With no discernible revival of my blog's traffic in sight, by the time 2021 began I was already having inner conversations about doing something different. Almost as if to tease or taunt myself, I considered lots of different things from working in a coffee shop through to getting an in-house copywriter role, but my heart already had the answer; writing fiction. Around the same time I discovered a printed out old draft of The Weaker Sex. It was incomplete and a very hot mess but as I began to read it, I saw its potential, and I saw the answer to my question as clear as day. I wanted to write fiction and I wanted to spend all my working hours doing that.
I'd love to say there was a single moment where I just said to myself "That's it, Frankie! That's what you're going to do. Let's go for it!". But it wasn't quite like that. More it was like most big decisions or changes in life, I played around with it in my mind for a while, slowly started to talk about it out loud with my partner and my closest friends, and then gradually it became my truth.
A truth I cemented in stone when I started work on The Weaker Sex with the goal of finishing it and publishing it. And likewise, a truth I made bigger and more solid by giving myself permission to write romance.
The Role of Romance Books
Three years ago, if you told me that I'd be publishing my first contemporary romance in two months, I would have laughed at you. Much in the same way, had you told me that I would read romance books for fun (so much fun!) I would have told you to shut up. But that's what happening. I love reading romance, and I love writing it too. I cannot wait for my first romance novel to be out in the world this summer, and I'm already excited for the other ones I'm actively working on right now.
I can't say for certain that giving myself permission to read and write romance was another reason why I am finding writing and prioritising my writing so much easier, so much quicker to do, and just so much fun - I wrote the 140,000 first draft of Five Sunsets in about six weeks last year and my lastest draft is for an urban suspense thriller that I wrote just as quickly - but I am happy for it to be more than a coincidence. Whether it unblocked me or not, I don't know, but I'm glad I feel unblocked!
I will write more about why I didn't read more romance in my "past life" but I think it goes a long way to confirm how we put restrictions on ourselves for the strangest reasons. And yet they're not strange. There's quite a bit of literature out there that confirms the way romance is pitched and marketed is heavily influenced by patriarchal and misogynistic standards, and I know only too well how fundamentally sexist and archaic the publishing industry can be.
So if you take one thing away from this blog post, let it be this. You have permission to write whatever books you want, as long as they bring you and potential readers joy (or thrills/horror/consensual emotional damage depending on your genre!) then please give yourself that permission.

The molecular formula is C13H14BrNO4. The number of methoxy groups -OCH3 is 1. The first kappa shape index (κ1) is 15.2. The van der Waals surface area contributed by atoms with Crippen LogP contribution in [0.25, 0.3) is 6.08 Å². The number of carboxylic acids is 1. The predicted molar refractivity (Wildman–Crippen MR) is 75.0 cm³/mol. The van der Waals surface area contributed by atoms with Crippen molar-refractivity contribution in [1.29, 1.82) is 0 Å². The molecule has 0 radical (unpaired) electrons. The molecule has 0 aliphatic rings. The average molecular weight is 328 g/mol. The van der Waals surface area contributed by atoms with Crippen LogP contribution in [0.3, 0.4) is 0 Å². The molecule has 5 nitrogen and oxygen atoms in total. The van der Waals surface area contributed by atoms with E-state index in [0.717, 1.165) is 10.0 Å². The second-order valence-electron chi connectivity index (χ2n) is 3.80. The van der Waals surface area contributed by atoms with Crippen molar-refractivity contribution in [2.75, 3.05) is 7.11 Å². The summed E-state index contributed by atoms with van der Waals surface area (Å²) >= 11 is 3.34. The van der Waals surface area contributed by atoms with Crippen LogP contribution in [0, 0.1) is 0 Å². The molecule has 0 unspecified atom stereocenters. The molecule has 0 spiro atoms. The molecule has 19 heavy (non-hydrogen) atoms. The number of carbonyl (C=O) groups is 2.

How I Can Afford to Write Full-Time Right Now
So let's dive into the how. How am I making this a reality? How am I making it work for my schedule and for my family? How am I finding it in these early production stages?
Firstly, I can afford to write full-time right now because I have huge privilege in that my partner is the main breadwinner of our family and his income covers all our outgoings. There is no financial pressure on me to bring huge amounts of money in and I will never ever deny that this is what is facilitating this big leap, and what is keeping a lot of stress at bay.
But that doesn't negate that I want all this work to be profitable. That I want to make a sustainable income from my books. As the last two years has proven again and again, we have no idea what the future holds for us and so I am not "relaxing" and relying on my partner's income to always sustain my family alone.
Right now, I make very little money writing fiction (like under 100 Euros a month, sometimes less than half of that). And I expect this to be the case. I know enough about the industry to know that my current back catalogue, as an indie author, is not set up to make me a lot of money, not least because I do very little marketing and no advertising. I don't have a completed series, and I write across genres which makes things like newsletters hard to use as a sales tool. Navigating these challenges is something I know I will have to do, but I know the priority for me right now is writing the books. I can't market books I don't have.
So that's why I'm focusing on writing, or production of books. I plan to publish three books this year (The Weaker Sex is already out, Five Sunsets is coming in June and I hope to have The Way We Were out by the end of the year). Next year could be even bigger, with hopes to publish two more romances and the final two books in the London Killing series. That will mean I then have two completed series which from a business perspective is a great start.
This means A LOT of writing right now. Writing and editing. But I'm quite a quick writer now and can easily write a first draft in 1-2 months if my schedule and my children allow! Since my mindset shift, I have had no problem prioritising my writing and I set myself project goals so I can stay focused on what needs to happen and when. I work closely with excellent editors to ensure my edits are efficient and effective too. Ten years ago, I would never have imagined I could write so quickly and productively but I have spent a long time refining my craft and it's finally paying off. What happens next is actually much harder for me, i.e the business side of being an author.